If you have an apple tree, you probably have lots of baby apples beginning to form on your tree. Now is a good time to thin them.
If your apples look like this, you have too many crowded together When they grow this way, the fruit competes for the tree's limited resources and will be of lower quality at harvest time. You should aim for just 2-3 apples per spur to give them space to mature into big, tasty fruit.
Here's another example of a crowded spur, and below, what it looks like after thinning:
There's nothing complicated about thinning apples. Just go around the tree and for each bunch that has more than 2-3 fruits, pick the extras to leave space for the remaining apples to mature. When choosing which to pick and which to leave, I tend to remove the smaller ones and the most crowded.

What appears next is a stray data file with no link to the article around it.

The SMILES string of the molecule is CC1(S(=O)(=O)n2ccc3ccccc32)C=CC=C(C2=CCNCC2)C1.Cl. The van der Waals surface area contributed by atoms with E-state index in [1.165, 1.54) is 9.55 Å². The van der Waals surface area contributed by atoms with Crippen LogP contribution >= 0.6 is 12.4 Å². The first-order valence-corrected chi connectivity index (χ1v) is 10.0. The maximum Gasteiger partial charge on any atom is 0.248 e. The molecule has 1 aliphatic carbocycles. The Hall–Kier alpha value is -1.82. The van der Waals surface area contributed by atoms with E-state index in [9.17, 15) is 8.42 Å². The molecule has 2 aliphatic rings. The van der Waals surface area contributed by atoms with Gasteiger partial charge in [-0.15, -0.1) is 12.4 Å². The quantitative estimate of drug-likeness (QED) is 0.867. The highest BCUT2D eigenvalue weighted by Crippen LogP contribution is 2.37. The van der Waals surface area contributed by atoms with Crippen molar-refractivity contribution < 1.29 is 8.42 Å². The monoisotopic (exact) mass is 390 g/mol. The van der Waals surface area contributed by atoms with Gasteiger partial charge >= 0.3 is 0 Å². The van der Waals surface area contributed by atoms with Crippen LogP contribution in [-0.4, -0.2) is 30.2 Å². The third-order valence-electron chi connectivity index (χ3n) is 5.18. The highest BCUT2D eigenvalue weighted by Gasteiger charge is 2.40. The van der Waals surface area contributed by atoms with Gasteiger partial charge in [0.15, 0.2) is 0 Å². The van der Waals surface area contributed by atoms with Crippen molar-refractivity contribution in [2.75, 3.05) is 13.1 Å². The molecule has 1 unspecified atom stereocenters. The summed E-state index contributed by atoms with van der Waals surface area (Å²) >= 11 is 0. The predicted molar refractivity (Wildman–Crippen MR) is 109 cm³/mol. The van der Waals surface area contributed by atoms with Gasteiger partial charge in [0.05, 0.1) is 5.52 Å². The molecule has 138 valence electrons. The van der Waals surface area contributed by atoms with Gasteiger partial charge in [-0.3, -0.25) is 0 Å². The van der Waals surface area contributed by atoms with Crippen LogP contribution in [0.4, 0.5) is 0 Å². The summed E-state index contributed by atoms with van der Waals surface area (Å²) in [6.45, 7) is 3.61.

I know it can seem like a waste to send so much future fruit to the compost bin, but you will end up with more, and better, fruit in a couple months. Crowded apples trees will begin to drop the excess fruit anyway, after having used precious resources trying to ripen too heavy a crop. It's better to remove them now while they're still quite small. And they'll make a great addition of nitrogen to your compost pile, helping it heat up and creating a rich amendment to feed your soil. In nature and gardening, nothing really goes to waste.